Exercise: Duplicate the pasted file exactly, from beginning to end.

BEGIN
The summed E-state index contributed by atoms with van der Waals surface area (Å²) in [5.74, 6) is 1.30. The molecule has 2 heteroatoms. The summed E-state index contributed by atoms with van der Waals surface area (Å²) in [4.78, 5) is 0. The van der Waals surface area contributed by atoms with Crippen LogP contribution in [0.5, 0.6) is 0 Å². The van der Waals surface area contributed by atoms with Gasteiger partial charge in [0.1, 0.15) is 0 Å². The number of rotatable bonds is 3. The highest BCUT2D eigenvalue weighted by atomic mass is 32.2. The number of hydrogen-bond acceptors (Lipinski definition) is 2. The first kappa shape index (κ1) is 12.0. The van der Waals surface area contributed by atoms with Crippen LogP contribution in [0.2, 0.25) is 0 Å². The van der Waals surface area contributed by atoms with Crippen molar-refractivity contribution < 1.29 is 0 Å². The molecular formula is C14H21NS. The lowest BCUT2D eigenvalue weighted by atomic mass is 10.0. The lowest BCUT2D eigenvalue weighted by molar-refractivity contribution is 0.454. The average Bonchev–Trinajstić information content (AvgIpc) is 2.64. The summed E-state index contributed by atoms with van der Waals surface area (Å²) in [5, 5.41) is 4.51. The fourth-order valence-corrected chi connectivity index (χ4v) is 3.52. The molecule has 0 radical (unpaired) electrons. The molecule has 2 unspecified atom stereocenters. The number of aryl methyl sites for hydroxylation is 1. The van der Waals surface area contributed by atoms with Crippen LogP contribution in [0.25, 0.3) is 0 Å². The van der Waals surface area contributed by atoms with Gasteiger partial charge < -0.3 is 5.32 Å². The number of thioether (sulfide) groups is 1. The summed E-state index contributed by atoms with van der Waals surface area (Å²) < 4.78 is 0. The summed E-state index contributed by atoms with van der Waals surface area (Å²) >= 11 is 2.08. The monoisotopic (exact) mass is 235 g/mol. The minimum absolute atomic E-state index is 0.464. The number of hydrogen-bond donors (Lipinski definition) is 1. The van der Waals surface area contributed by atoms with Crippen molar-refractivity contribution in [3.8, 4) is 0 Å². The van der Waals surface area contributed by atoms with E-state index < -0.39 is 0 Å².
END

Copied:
The summed E-state index contributed by atoms with van der Waals surface area (Å²) in [5.74, 6) is 1.30. The molecule has 2 heteroatoms. The summed E-state index contributed by atoms with van der Waals surface area (Å²) in [4.78, 5) is 0. The van der Waals surface area contributed by atoms with Crippen LogP contribution in [0.5, 0.6) is 0 Å². The van der Waals surface area contributed by atoms with Gasteiger partial charge in [0.1, 0.15) is 0 Å². The number of rotatable bonds is 3. The highest BCUT2D eigenvalue weighted by atomic mass is 32.2. The number of hydrogen-bond acceptors (Lipinski definition) is 2. The first kappa shape index (κ1) is 12.0. The van der Waals surface area contributed by atoms with Crippen LogP contribution in [0.2, 0.25) is 0 Å². The van der Waals surface area contributed by atoms with Crippen molar-refractivity contribution < 1.29 is 0 Å². The molecular formula is C14H21NS. The lowest BCUT2D eigenvalue weighted by atomic mass is 10.0. The lowest BCUT2D eigenvalue weighted by molar-refractivity contribution is 0.454. The average Bonchev–Trinajstić information content (AvgIpc) is 2.64. The summed E-state index contributed by atoms with van der Waals surface area (Å²) in [5, 5.41) is 4.51. The fourth-order valence-corrected chi connectivity index (χ4v) is 3.52. The molecule has 0 radical (unpaired) electrons. The molecule has 2 unspecified atom stereocenters. The number of aryl methyl sites for hydroxylation is 1. The van der Waals surface area contributed by atoms with Crippen LogP contribution in [0.25, 0.3) is 0 Å². The van der Waals surface area contributed by atoms with Gasteiger partial charge < -0.3 is 5.32 Å². The number of thioether (sulfide) groups is 1. The summed E-state index contributed by atoms with van der Waals surface area (Å²) < 4.78 is 0. The summed E-state index contributed by atoms with van der Waals surface area (Å²) >= 11 is 2.08. The monoisotopic (exact) mass is 235 g/mol. The minimum absolute atomic E-state index is 0.464. The number of hydrogen-bond donors (Lipinski definition) is 1. The van der Waals surface area contributed by atoms with Crippen molar-refractivity contribution in [3.8, 4) is 0 Å². The van der Waals surface area contributed by atoms with E-state index < -0.39 is 0 Å².